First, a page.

In the case of Vettel, the F1 rule makers have done their best to slow down Red Bull. In 2010, the Red Bull was not that dominant and Vettel won by virtue of Ferrari’s pit strategy fiasco at Abu Dhabi. But you have to be in it to win it and Vettel was there at the tender age of 23. The following year, Red Bull pioneered the blown exhaust and in 2011 the car was truly dominant – in the hands of Vettel but not necessarily teammate Mark Webber.
Since then, F1 has continued its campaign to limit the “blown” effect of exhausts on cars’ cornering ability. Red Bull has adapted and so has Vettel. This year, the Red Bull exhaust makes it mandatory for subtle throttle manipulation in order to get into a corner quickly and exit it. It also requires a driver, i.e. Vettel, to be “comfortable” handling an unstable car on corner entry and exit.
Sound familiar? In the modern age of F1 race car engineering, teams can no longer afford to built their car around a driver’s talent – such as the Ferraris of Schumacher or the Renaults of Fernando Alonso. Likewise, NASCAR’s dramatic changes starting with the Car of Tomorrow put a premium on a driver’s ability to adapt.
Overall, Johnson’s modus operandi is to move through NASCAR packs in short order. Like Earnhardt, he’s never in anybody’s rearview mirror long. But he’s far smoother when it comes to overtaking.
Vettel’s m.o. in the no fueling era is to qualify well and then piss off into the distance at the start – which requires racing the same car that qualified so quickly, not to mention consistently good starts. And, I’d venture to say that the starting grid is far deeper in Vettel’s era than Schumacher’s.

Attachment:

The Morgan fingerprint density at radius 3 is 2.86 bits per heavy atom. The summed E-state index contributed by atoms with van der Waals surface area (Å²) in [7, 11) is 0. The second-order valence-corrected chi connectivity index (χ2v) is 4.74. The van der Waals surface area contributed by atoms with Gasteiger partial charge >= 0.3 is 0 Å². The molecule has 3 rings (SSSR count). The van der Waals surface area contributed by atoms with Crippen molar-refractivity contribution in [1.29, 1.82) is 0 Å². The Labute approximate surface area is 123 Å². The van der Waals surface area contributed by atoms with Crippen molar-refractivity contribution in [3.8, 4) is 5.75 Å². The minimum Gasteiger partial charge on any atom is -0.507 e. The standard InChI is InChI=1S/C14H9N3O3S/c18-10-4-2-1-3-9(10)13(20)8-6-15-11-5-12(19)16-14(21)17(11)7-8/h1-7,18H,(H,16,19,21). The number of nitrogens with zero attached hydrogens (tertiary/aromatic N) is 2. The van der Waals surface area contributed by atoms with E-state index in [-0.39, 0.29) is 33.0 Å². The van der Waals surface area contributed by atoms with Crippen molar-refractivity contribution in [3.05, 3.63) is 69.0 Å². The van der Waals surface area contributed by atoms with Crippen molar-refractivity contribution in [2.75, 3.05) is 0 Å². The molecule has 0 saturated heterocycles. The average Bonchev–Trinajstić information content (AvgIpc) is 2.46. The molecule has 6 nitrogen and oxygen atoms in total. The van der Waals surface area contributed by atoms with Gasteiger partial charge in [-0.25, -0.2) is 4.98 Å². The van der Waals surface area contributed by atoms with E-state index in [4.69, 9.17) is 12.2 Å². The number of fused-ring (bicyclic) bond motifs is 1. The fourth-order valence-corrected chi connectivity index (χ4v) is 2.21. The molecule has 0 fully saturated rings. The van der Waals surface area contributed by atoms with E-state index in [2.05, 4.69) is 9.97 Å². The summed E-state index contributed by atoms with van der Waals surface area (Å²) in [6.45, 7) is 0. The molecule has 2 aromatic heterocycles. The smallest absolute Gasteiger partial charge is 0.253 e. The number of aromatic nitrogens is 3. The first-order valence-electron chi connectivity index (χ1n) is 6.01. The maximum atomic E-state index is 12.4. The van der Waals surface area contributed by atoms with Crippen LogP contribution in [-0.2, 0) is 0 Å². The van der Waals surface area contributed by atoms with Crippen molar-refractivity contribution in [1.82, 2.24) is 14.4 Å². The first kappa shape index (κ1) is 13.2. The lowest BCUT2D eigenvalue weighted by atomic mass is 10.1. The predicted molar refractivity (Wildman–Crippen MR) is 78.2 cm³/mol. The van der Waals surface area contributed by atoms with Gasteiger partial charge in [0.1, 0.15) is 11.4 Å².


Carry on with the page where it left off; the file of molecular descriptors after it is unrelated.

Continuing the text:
Johnson and Vettel have been so dominant that other contemporary talents have been overshadowed. Young guns Dale Earnhardt Jr., Kasey Kahne, Kyle Busch, Kurt Busch and Matt Kenseth all came along at about the same time, but Kenseth is the only one to score a single championship. Vettel has trailerized his lone contemporary Lewis Hamilton, still looking for a second title after winning one in 2008.
If not for Ferrari’s debacle in that finale in Abu Dhabi, Alonso and the Austrian would be tied with three titles apiece. The fact Alonso has carried a relatively desultory Ferrari team for the past three seasons confirms the obvious: the Spaniard is the one driver in the F1 paddock who can hang with Vettel other than the driver Ferrari just hired as his teammate: Kimi Raikkonen.
Both the NASCAR and F1 champions tend to put a lot of pressure on other drivers, because their competitors know they’re up against a great and experienced talent who has proven to be the guy to beat. Yet, you don’t hear Johnson or Vettel flaunting their respective positions versus other drivers. Nor do you hear either driver criticize his team – likely a similar story in private as well as public. Instead, they’re like college coaches whose every utterance is made with an eye cast on how it will affect the motivation of their team.
These are the modern champions, cool in the heat of the media eye, cooler still behind the wheel – where they make it look easy. Which it isn’t.
– Jonathan Ingram can be reached at email@example.comNo Comment